The locking liner is reliable and tough. However, it is not the most durable option for a locking mechanism that you are going to find, so you might not want to take on those extra hard tasks with the Helical.

The Specs:

The blade on this knife measures in at 3.524 inches long with a blade thickness that measures in at 0.128 inches. The handle of the Helical measures in at 4.582 inches long, which does create an overall length of 8.126 inches long when the knife is opened. This is a lighter weight knife, due to the aluminum handle, weighing in at only 3.6 ounces.


When CRKT is discussing this knife, they say, “An everyday carry with a twist. This sleek, tactically-inspired folding knife is a Ken Onion thought experiment realized: what would it look like to put a rectangular knife handle in a vise grip and twist? In classic Onion form, the result is a surprisingly ergonomic and supremely useful everyday carry.

Ken Onion infamously pushes the limits of knife design with every new creation that’s released from his Kaneohe, HI shop. The Helical™ is no exception. With a hardworking powder coated D2 tanto blade, it’s quick to dig into an unopened box or snip a loose thread. An understated flipper doesn’t get in the way when you slip it into a pocket, but it quickly deploys the blade—when open, a locking liner secures it in place.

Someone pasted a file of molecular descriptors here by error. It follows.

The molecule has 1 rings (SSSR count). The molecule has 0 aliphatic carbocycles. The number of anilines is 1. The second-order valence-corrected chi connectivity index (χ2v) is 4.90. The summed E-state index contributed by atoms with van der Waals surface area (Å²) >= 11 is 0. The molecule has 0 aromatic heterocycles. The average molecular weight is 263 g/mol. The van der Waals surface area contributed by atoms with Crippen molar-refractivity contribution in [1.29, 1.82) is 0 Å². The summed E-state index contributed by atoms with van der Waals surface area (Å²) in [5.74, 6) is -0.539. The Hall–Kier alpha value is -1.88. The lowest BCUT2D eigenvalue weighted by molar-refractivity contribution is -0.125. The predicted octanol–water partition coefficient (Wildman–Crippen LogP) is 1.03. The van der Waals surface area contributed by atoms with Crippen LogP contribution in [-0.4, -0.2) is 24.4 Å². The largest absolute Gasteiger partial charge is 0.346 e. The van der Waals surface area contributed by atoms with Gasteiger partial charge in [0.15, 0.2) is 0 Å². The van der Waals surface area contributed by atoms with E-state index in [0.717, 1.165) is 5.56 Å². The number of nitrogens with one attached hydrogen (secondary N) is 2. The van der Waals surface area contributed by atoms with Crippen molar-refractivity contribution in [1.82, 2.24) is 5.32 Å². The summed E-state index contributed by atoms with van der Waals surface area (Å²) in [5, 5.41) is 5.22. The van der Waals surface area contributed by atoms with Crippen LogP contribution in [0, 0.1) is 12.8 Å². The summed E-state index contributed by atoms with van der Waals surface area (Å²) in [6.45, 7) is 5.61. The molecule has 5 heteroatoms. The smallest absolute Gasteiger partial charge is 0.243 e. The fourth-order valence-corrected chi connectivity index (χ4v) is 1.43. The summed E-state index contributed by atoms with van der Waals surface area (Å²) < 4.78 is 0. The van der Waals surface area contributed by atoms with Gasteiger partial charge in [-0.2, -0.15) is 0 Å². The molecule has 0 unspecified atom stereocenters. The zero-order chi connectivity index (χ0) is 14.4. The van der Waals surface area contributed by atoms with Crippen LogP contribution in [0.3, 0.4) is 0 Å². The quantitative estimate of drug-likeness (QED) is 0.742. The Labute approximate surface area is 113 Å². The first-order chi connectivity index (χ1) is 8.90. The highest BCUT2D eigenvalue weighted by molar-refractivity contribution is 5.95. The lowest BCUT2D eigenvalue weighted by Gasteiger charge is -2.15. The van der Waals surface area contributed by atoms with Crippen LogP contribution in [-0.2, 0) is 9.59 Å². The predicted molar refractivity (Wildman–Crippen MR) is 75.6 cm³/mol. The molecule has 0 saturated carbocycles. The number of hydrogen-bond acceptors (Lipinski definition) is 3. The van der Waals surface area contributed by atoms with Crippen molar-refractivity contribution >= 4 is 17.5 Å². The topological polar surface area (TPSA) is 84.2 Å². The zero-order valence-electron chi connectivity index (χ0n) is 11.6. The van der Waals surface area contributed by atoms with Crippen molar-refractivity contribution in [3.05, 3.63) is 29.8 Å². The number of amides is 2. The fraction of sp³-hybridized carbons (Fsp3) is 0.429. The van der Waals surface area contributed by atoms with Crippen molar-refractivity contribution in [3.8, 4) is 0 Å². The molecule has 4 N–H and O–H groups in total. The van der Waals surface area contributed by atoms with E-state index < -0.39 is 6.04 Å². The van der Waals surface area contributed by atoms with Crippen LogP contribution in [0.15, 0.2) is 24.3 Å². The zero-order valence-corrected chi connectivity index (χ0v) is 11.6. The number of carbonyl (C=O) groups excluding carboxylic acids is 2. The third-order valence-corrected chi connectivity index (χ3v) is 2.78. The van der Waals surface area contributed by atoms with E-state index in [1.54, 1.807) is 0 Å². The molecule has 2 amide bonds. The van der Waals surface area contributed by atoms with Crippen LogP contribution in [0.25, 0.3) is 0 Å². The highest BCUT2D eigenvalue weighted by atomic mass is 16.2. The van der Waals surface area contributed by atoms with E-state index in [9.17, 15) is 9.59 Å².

The twisted handles are the showstopper, carefully designed to fit snugly in your palm and outlast any mud, sweat, and grime it encounters.

The Helical™ is a twisted take on an old classic.”

Shop all CRKT knives here.